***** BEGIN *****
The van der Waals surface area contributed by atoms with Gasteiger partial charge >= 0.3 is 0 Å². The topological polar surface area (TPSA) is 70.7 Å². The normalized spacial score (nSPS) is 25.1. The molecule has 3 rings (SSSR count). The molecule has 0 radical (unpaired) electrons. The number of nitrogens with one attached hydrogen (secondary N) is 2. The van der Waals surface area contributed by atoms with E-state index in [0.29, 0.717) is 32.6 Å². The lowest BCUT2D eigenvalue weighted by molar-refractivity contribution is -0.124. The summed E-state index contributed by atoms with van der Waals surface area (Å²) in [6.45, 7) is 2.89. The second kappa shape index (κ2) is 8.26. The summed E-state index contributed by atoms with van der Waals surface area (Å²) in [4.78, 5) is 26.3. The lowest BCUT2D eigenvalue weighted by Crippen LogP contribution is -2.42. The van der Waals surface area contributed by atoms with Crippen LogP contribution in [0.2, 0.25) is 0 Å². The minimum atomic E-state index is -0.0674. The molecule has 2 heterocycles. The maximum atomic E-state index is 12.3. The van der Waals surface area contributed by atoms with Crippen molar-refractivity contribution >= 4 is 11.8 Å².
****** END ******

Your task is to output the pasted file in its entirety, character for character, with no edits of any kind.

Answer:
The van der Waals surface area contributed by atoms with Gasteiger partial charge >= 0.3 is 0 Å². The topological polar surface area (TPSA) is 70.7 Å². The normalized spacial score (nSPS) is 25.1. The molecule has 3 rings (SSSR count). The molecule has 0 radical (unpaired) electrons. The number of nitrogens with one attached hydrogen (secondary N) is 2. The van der Waals surface area contributed by atoms with E-state index in [0.29, 0.717) is 32.6 Å². The lowest BCUT2D eigenvalue weighted by molar-refractivity contribution is -0.124. The summed E-state index contributed by atoms with van der Waals surface area (Å²) in [6.45, 7) is 2.89. The second kappa shape index (κ2) is 8.26. The summed E-state index contributed by atoms with van der Waals surface area (Å²) in [4.78, 5) is 26.3. The lowest BCUT2D eigenvalue weighted by Crippen LogP contribution is -2.42. The van der Waals surface area contributed by atoms with Crippen LogP contribution in [0.2, 0.25) is 0 Å². The minimum atomic E-state index is -0.0674. The molecule has 2 heterocycles. The maximum atomic E-state index is 12.3. The van der Waals surface area contributed by atoms with Crippen molar-refractivity contribution >= 4 is 11.8 Å².